Casey's Rallies for Board Reelection
ANEKENY, Iowa -- Casey's General Stores Inc., a convenience store chain based here, sent another letter to its shareholders from company's President and Chief Executive Officer Robert J. Myers, urging shareholders to vote for its nominees to the board of the Midwest retailer.
The letter comes ahead of Casey's annual meeting of shareholders, to be held Sept. 23, during which Alimentation Couche-Tard plans to nominate for election its own slate of directors, as part of its hostile takeover attempt of Casey's General. Couche-Tard already filed proxy statements with the Security and Exchange Commission (SEC) regarding its nominees.
The letter, titled "A Vote 'For' Casey's Nominees is a Vote for Value," notes that Casey's nominated its current board of directors for reelection, and those eight members -- seven of which are independent directors -- "has led Casey's to become a best-in-class operator that consistently outperforms its peers and returns significant value to shareholders."
The letter continues: "Under the board's leadership, Casey's is executing well on its strategic growth initiatives and creating and delivering far greater value than Alimentation Couche-Tard Inc.'s $36.75 per share offer. Couche-Tard's proposal to replace our highly qualified, experienced directors with its hand-picked nominees has one purpose -- a quick sale of Casey's to Couche-Tard at a low price."
It adds that shareholders are urged to vote using the white proxy cards in support of nominees, and that any blue proxy cards received from Couche-Tard should be discarded.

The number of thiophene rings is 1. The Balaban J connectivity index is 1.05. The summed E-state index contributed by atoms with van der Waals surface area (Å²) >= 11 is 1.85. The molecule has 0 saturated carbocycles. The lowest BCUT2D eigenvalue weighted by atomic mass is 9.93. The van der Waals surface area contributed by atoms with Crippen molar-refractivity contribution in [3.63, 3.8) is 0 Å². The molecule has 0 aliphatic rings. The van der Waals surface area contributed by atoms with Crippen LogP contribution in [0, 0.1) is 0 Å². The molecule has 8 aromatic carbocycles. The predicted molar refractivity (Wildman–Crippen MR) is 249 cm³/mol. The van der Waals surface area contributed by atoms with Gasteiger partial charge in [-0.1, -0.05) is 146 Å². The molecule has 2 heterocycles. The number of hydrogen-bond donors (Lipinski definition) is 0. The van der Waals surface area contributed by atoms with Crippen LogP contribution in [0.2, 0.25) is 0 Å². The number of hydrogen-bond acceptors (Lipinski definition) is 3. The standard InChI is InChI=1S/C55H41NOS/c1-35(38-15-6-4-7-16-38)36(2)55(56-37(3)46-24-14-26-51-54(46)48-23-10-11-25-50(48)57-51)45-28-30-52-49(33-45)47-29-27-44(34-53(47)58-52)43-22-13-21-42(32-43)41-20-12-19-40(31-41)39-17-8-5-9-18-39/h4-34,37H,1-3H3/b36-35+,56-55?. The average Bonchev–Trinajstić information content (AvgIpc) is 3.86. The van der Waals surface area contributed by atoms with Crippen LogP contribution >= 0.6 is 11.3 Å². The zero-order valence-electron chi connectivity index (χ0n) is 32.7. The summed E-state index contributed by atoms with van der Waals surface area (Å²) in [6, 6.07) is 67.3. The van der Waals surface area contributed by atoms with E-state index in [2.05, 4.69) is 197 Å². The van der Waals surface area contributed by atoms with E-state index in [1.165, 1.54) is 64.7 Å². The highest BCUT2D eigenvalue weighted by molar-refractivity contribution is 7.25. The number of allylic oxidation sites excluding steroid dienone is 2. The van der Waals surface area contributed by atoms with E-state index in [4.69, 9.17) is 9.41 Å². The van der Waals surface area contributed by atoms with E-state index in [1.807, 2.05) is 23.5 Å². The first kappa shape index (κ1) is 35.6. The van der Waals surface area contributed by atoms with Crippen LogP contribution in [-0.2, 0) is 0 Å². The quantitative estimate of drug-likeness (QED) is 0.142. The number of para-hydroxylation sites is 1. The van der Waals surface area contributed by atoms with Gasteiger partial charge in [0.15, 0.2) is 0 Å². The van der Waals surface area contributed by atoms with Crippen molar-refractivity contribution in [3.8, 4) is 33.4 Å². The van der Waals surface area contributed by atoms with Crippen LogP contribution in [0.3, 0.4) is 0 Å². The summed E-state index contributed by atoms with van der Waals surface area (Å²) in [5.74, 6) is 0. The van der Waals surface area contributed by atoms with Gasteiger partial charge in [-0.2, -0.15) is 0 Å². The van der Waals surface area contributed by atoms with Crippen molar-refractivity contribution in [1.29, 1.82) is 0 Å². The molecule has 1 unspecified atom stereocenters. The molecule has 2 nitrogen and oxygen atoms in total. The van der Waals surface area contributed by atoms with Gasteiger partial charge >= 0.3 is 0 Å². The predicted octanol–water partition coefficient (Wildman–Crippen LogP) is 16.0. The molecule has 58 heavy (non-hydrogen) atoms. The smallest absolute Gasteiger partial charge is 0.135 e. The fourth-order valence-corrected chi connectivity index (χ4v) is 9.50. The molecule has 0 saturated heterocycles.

Myers' letter states that the current board has driven the chain to consistently outperform its convenience store industry peers and the S&P 500. Over the past three years prior to the April 9, 2010 announcement of Couche-Tard's offer, Casey's stock price increased 24 percent, compared to its peers, which on average are down 46.3 percent, and the S&P 500, which is down 17.9 percent over that same period, according to the company.
Citing the company's shareholder returns since 2001, which averages 13 percent for each of those years, Myers wrote that the results reflect the board's commitment to increasing the company's dividend.
"Analysts recognize that through the execution of our ongoing strategic growth initiatives and our recapitalization plan, Casey's is worth more -- and is already delivering more value -- than Couche-Tard's lowball offer," Myers wrote in the letter to shareholders. "The eight analysts who currently cover the company have price targets for Casey's ranging from $39 per share to $50 per share. Despite these indications of the superior value of Casey's and the fact that only 12 percent of Casey's shares had tendered into Couche-Tard's offer as of Aug. 2, Couche-Tard has stated very clearly that it does not value Casey's at more than $38 per share."